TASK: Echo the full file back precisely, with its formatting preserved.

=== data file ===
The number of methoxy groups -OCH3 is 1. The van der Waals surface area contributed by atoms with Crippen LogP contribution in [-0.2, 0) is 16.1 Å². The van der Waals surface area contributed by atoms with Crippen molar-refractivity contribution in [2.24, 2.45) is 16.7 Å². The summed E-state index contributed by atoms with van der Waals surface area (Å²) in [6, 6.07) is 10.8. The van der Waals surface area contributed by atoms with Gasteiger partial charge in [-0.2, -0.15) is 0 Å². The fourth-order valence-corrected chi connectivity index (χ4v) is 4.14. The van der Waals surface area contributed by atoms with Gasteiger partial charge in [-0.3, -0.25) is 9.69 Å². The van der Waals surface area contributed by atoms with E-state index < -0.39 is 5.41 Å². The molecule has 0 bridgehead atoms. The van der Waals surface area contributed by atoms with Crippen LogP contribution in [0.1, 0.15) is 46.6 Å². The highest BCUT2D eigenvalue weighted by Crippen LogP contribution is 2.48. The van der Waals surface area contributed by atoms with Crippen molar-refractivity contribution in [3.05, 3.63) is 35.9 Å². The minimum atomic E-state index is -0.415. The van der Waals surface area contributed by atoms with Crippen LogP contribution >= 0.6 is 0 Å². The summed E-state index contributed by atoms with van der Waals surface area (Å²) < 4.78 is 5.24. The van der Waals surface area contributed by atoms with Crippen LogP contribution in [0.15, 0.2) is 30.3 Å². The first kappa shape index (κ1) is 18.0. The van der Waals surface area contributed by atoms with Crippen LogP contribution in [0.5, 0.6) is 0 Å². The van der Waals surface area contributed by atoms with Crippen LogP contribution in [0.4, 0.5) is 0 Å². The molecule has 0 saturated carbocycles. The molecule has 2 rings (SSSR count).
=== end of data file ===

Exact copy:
The number of methoxy groups -OCH3 is 1. The van der Waals surface area contributed by atoms with Crippen LogP contribution in [-0.2, 0) is 16.1 Å². The van der Waals surface area contributed by atoms with Crippen molar-refractivity contribution in [2.24, 2.45) is 16.7 Å². The summed E-state index contributed by atoms with van der Waals surface area (Å²) in [6, 6.07) is 10.8. The van der Waals surface area contributed by atoms with Gasteiger partial charge in [-0.2, -0.15) is 0 Å². The fourth-order valence-corrected chi connectivity index (χ4v) is 4.14. The van der Waals surface area contributed by atoms with Gasteiger partial charge in [-0.3, -0.25) is 9.69 Å². The van der Waals surface area contributed by atoms with E-state index < -0.39 is 5.41 Å². The molecule has 0 bridgehead atoms. The van der Waals surface area contributed by atoms with Crippen LogP contribution in [0.1, 0.15) is 46.6 Å². The highest BCUT2D eigenvalue weighted by Crippen LogP contribution is 2.48. The van der Waals surface area contributed by atoms with Crippen molar-refractivity contribution in [3.05, 3.63) is 35.9 Å². The minimum atomic E-state index is -0.415. The van der Waals surface area contributed by atoms with Crippen LogP contribution >= 0.6 is 0 Å². The summed E-state index contributed by atoms with van der Waals surface area (Å²) < 4.78 is 5.24. The van der Waals surface area contributed by atoms with Crippen LogP contribution in [0.15, 0.2) is 30.3 Å². The first kappa shape index (κ1) is 18.0. The van der Waals surface area contributed by atoms with Crippen LogP contribution in [0.5, 0.6) is 0 Å². The van der Waals surface area contributed by atoms with Crippen LogP contribution in [0.4, 0.5) is 0 Å². The molecule has 0 saturated carbocycles. The molecule has 2 rings (SSSR count).